A mysterious ceremony in an unknown location has unraveled their work and triggered a catastrophic countdown that will climax in no less than the end of all life on Earth.
But there is one last hope.
Because of course there is one last hope. My eyes rolled so hard when I read this that I got a lovely panoramic view of the inside of my skull.
But what did I think of the book, you ask. Well, surprisingly enough, Reilly is not actually that bad of a writer. I say this off the bat because I’ve read other books that have interesting stories but pretty poor writing—Dan Brown books spring first to mind. I’ve read a number of Brown’s books, and I’ve done so because he tells a good story, but I go in knowing that there is going to be a lot of cringing. After I read the jacket blurb for SSS, I expected much of the same here, but I was pleasantly surprised to find that Reilly has a decent handle on the craft of writing. He’s no Ray Bradbury, of course, but there wasn’t all that much cringe because of the writing itself. The one thing that did make me cringe was more of a stylistic tick than an actual writing issue: Reilly has a habit of writing lines that are supposed to be mind-blowing in italics. I don’t have an example on hand, and I don’t feel like diving back into the book to find one, but that’s OK, because a crack team of assassins just busted down our front door and shot up our bathroom sink! You get the idea. I started reading these lines in the voice of a five-year-old child gleefully describing a massive crash using his toy trucks as props (complete with vocalized explosion sounds). It certainly made the experience more entertaining.
OK, so the writing isn’t that bad, even if it is often way over the top, to the extent that italics are needed to distinguish between just plain over-the-top and super over-the-top. But what about the story? Well, the back cover review blurbs include words and phrases like “sheer exhilaration,” “hard-core action,” and “video game-style thriller.” That last one is quite apropos, I think. For starters, I have never seen an action-adventure book with as many diagrams and illustrations. We have diagrams of the many symbols that the team come across, of course, but we also have little maps and side views showing how certain areas described in the book are laid out. I got the impression that Reilly was trying to stay one step ahead of whoever might eventually turn this into a film, but the connection to video games also makes a lot of sense—not that it is going to be made into a video game (I hope?), but that it was written for the video game generation.
Yes, there is a lot of action, and it is indeed very fast-paced; the book is over four hundred pages long, but I breezed through it. As you might have guessed from the jacket blurb I quoted above, this book is not the first in the series, and it is nowhere near the last (my astute guess is that it is the second of seven). So the real test of whether I enjoyed this book is whether I plan to continue reading in the series... and the answer to that question is “No.” It all felt a little empty to me, to be honest, and that probably has a lot to do with the fact that I wasn’t really invested in the characters. This is a criticism that Scruton leveled at the HP books (callback!), but characters in SSS are either good or bad. If they are good, they are just, loyal, noble, and brave. If they are bad they are cruel, opportunistic, dishonorable, and craven. There is no in between, and there is no character development. Remember that kid with his toy trucks? Well, the whole thing reads like a kid playing with his plastic action figures; even if they are fully poseable, they are still just action figures.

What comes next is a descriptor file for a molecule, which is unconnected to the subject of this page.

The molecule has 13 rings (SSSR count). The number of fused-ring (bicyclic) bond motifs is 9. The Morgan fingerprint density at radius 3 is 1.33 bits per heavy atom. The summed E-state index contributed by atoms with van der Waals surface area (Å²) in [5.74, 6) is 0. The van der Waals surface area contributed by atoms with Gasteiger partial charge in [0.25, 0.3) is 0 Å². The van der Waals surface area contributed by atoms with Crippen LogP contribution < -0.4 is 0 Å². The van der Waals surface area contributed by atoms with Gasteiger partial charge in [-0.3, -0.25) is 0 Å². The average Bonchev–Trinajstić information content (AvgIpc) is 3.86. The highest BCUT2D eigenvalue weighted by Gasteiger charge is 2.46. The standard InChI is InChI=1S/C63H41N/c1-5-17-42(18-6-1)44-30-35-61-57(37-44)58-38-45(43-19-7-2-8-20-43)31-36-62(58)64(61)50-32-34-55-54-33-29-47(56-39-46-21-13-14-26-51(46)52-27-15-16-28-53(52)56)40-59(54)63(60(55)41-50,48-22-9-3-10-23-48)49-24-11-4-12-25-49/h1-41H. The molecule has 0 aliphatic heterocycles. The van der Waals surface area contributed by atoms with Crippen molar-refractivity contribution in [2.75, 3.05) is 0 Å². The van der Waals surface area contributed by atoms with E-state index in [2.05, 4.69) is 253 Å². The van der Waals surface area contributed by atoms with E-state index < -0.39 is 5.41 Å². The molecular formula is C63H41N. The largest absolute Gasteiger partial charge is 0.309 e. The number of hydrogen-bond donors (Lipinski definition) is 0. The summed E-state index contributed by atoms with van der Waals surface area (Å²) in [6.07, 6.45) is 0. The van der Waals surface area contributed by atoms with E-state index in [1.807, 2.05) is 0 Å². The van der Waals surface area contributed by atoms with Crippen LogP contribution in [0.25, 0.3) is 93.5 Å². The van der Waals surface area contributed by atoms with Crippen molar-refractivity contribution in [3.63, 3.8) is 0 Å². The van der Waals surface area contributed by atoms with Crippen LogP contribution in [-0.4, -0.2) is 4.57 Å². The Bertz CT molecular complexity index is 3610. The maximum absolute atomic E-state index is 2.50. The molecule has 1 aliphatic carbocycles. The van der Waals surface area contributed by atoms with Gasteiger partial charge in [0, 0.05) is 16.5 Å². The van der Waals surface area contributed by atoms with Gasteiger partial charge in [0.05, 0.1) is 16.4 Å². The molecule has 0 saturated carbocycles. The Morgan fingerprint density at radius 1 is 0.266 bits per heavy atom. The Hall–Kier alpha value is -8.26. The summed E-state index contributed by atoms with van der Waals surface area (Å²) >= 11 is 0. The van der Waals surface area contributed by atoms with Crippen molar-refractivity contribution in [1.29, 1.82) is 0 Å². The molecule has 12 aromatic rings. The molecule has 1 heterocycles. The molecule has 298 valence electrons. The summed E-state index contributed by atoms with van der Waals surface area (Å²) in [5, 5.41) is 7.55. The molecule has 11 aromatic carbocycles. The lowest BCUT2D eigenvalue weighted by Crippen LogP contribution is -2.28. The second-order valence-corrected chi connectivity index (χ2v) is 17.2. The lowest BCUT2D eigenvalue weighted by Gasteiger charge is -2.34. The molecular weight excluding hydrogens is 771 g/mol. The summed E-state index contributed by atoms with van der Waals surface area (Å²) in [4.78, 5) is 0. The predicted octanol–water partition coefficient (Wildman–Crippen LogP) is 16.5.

I guess that’s about all I have to say about this, but there is one more thing I want to gripe about before I let this one go. There is a character in the book, a young girl whose name I have already forgotten, who apparently has the mystic ability to read an ancient Egyptian cuneiform called the Word of Thoth (or something like that). Every time the characters come across something written in this language, they turn to the girl and ask her to translate—and every freaking time she shrugs and rattles off a perfectly literary sight translation of the text. The shrug in and of itself makes me hate her—oh, what, read this ancient language that no one else knows? Yeah, sure. Yawn—but the way she rattles off the translation absolutely infuriates me. This is not how sight translation works. Even if she does have some magical ability to understand the language, understanding a language and being able to express its content in another language, and in literary form at that—and after a single glance at that!—is something entirely different. (Look what you’ve made me do, Matt. Now I’m italicizing everything, too.) This frustrated me every time it happened. Firearms experts see the wrong gun being used in a film and go crazy. Historians read some blatant abuse of history and lose it. I guess my trigger is people failing to understand how translation works. Unfortunately, not a lot of people really understand how translation works, so I get triggered a lot.
Oh, and you might be wondering why I read this book in the first place. Well, it was a gift from my mom (hi, Mom!). I debated how honest to be in this review here, knowing that I would essentially be slamming a gift, but my need for truth ultimately outweighed my desire to be a good son. Sorry, Mom. I’ll make it up to you somehow.
Zen and the Art of Motorcycle Maintenance (Robert Pirsig, 1999 [25th anniversary edition]
When Robert Pirsig died this past April, I thought I would finally sit down and read his book, or at least the one that made him famous: Zen and the Art of Motorcycle Maintenance. The book came out the year after I was born, which means I missed its original period of popularity, and by the time the twenty-fifth anniversary edition came out in 1999, I was already in Korea, so I missed that second opportunity as well. One would think that I would have read it at university—not for a class, necessarily, but on my own, as I did with many books—but for some reason I never did. It might have had something to do with the title; to be perfectly honest, the idea of motorcycle maintenance held no fascination for me whatsoever, and I couldn’t see how zen would fit into it anyway. I suspected it was a gimmick, and perhaps for this reason I never picked up the book. Needless to say, I was wrong, and motorcycle maintenance was not just a gimmick—it was a vehicle. But I didn’t learn that until this year.